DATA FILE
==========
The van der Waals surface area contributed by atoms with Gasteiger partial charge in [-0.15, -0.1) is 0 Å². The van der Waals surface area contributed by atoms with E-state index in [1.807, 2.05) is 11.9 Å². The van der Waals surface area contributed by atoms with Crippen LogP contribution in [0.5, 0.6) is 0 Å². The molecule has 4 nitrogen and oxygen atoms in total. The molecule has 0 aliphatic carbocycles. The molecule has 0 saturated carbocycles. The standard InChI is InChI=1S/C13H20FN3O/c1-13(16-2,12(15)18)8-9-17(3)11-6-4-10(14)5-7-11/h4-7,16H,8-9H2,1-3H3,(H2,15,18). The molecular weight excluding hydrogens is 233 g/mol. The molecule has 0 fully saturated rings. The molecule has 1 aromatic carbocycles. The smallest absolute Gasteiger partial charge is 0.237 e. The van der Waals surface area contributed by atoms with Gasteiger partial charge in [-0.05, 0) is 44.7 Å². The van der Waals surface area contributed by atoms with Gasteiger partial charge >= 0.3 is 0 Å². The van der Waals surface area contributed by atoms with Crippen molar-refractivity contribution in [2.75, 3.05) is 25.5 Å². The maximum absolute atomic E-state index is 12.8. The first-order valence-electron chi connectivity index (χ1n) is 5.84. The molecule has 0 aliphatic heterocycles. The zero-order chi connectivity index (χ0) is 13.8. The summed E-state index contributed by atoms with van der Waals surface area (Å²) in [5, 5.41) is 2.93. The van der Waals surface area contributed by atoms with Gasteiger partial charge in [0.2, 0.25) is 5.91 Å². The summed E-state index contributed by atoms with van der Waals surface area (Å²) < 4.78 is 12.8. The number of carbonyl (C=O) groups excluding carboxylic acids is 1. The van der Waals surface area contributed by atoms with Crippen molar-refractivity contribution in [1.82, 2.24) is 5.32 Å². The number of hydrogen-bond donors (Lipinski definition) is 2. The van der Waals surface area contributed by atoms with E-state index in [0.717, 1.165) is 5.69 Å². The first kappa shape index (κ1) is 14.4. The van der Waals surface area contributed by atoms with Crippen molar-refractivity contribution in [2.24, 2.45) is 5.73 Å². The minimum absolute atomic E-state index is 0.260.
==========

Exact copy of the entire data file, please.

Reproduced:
The van der Waals surface area contributed by atoms with Gasteiger partial charge in [-0.15, -0.1) is 0 Å². The van der Waals surface area contributed by atoms with E-state index in [1.807, 2.05) is 11.9 Å². The van der Waals surface area contributed by atoms with Crippen LogP contribution in [0.5, 0.6) is 0 Å². The molecule has 4 nitrogen and oxygen atoms in total. The molecule has 0 aliphatic carbocycles. The molecule has 0 saturated carbocycles. The standard InChI is InChI=1S/C13H20FN3O/c1-13(16-2,12(15)18)8-9-17(3)11-6-4-10(14)5-7-11/h4-7,16H,8-9H2,1-3H3,(H2,15,18). The molecular weight excluding hydrogens is 233 g/mol. The molecule has 0 fully saturated rings. The molecule has 1 aromatic carbocycles. The smallest absolute Gasteiger partial charge is 0.237 e. The van der Waals surface area contributed by atoms with Gasteiger partial charge in [-0.05, 0) is 44.7 Å². The van der Waals surface area contributed by atoms with Gasteiger partial charge >= 0.3 is 0 Å². The van der Waals surface area contributed by atoms with Crippen molar-refractivity contribution in [2.75, 3.05) is 25.5 Å². The maximum absolute atomic E-state index is 12.8. The first-order valence-electron chi connectivity index (χ1n) is 5.84. The molecule has 0 aliphatic heterocycles. The zero-order chi connectivity index (χ0) is 13.8. The summed E-state index contributed by atoms with van der Waals surface area (Å²) in [5, 5.41) is 2.93. The van der Waals surface area contributed by atoms with Gasteiger partial charge in [0.2, 0.25) is 5.91 Å². The summed E-state index contributed by atoms with van der Waals surface area (Å²) < 4.78 is 12.8. The number of carbonyl (C=O) groups excluding carboxylic acids is 1. The van der Waals surface area contributed by atoms with Crippen molar-refractivity contribution in [1.82, 2.24) is 5.32 Å². The number of hydrogen-bond donors (Lipinski definition) is 2. The van der Waals surface area contributed by atoms with E-state index in [0.717, 1.165) is 5.69 Å². The first kappa shape index (κ1) is 14.4. The van der Waals surface area contributed by atoms with Crippen molar-refractivity contribution in [2.24, 2.45) is 5.73 Å². The minimum absolute atomic E-state index is 0.260.